Hockey Hall of Famer Edgar Laprade has died at 94.
Laprade, who spent 10 years with the New York Rangers, captured the Calder Trophy in 1946 as the NHL’s rookie of the year after scoring 15 goals and 19 assists.
A four-time all-star, Laprade also won the Lady Byng Memorial Trophy, symbolic of the league’s most gentlemanly player, in 1950, a season that saw him assessed just a single minor penalty in 60 games.
Born in 1919, Laprade spent four seasons with the Port Arthur Bruins and six more with the Port Arthur Bearcats, winning the Allan Cup with the latter in 1939, his second of three appearances in the national senior hockey championship.
Laprade joined the Rangers at 26 in 1945 and was selected to four consecutive all-star games, starting in 1947. He scored a career-high 22 goals in 1949-50 for New York, leading the Rangers to the Stanley Cup final where they were derailed by the Detroit Red Wings in a Game 7 double-overtime classic.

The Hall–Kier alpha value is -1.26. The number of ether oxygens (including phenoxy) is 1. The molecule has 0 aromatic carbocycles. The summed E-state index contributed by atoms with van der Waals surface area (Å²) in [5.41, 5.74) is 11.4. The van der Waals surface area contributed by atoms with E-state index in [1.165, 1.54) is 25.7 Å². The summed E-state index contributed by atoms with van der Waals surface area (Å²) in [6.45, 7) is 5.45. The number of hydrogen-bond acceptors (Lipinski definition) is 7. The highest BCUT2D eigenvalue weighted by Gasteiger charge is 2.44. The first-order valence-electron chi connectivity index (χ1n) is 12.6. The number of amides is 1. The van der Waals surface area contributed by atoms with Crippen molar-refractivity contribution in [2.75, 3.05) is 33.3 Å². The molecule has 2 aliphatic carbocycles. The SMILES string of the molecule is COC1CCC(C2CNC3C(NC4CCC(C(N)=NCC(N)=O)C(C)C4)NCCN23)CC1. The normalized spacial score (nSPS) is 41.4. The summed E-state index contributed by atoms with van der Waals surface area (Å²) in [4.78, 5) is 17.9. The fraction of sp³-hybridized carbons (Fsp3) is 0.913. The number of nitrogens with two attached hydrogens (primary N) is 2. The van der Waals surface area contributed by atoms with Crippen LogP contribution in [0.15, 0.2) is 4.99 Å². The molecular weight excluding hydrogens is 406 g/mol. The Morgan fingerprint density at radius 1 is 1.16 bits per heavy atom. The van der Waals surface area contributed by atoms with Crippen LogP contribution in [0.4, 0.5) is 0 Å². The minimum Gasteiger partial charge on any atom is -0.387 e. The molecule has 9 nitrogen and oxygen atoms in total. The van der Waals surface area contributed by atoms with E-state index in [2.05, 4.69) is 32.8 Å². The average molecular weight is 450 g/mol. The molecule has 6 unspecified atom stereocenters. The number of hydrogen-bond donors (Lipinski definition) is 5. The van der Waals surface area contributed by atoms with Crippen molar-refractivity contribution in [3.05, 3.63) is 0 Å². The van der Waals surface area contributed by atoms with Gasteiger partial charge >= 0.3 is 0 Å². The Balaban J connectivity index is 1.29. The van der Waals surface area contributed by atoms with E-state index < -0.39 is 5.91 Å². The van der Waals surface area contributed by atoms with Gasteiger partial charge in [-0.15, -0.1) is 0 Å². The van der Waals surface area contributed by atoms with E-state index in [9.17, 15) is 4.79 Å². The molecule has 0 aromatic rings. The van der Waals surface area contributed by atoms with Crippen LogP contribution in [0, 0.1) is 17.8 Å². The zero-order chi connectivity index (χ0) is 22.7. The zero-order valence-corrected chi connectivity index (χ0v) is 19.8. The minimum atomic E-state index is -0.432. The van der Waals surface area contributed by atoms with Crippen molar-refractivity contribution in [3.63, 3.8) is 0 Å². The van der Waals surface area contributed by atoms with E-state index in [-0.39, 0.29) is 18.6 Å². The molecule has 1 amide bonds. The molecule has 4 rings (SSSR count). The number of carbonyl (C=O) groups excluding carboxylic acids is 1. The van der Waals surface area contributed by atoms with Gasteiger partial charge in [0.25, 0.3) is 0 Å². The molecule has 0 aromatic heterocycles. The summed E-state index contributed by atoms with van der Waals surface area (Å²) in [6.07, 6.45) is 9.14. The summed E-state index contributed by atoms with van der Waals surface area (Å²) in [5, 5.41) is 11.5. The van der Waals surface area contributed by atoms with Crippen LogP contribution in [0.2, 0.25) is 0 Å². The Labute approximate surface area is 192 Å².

He was named the Rangers MVP in 1949 and 1950, leading the Original 6 squad in goals in both seasons. Described as one of the best stick handlers in franchise history, Laprade retired 11 games into the 1952-53 season to focus on a sporting goods store he owned in his hometown, according to his biography at NHL.com.
He returned to the Rangers in late 1953, playing another season-and-a-half before retiring for good.
Laprade, born in Mine Centre, Ont. and known as the Darling of Port Arthur, was inducted into the Northwestern Ontario Sports Hall of Fame in 1982, and joined the Hockey Hall of Fame 11 years later.
In his retirement from hockey, Laprade also served as a member of city council from 1959 to 1970 and again in 1972 to 1973.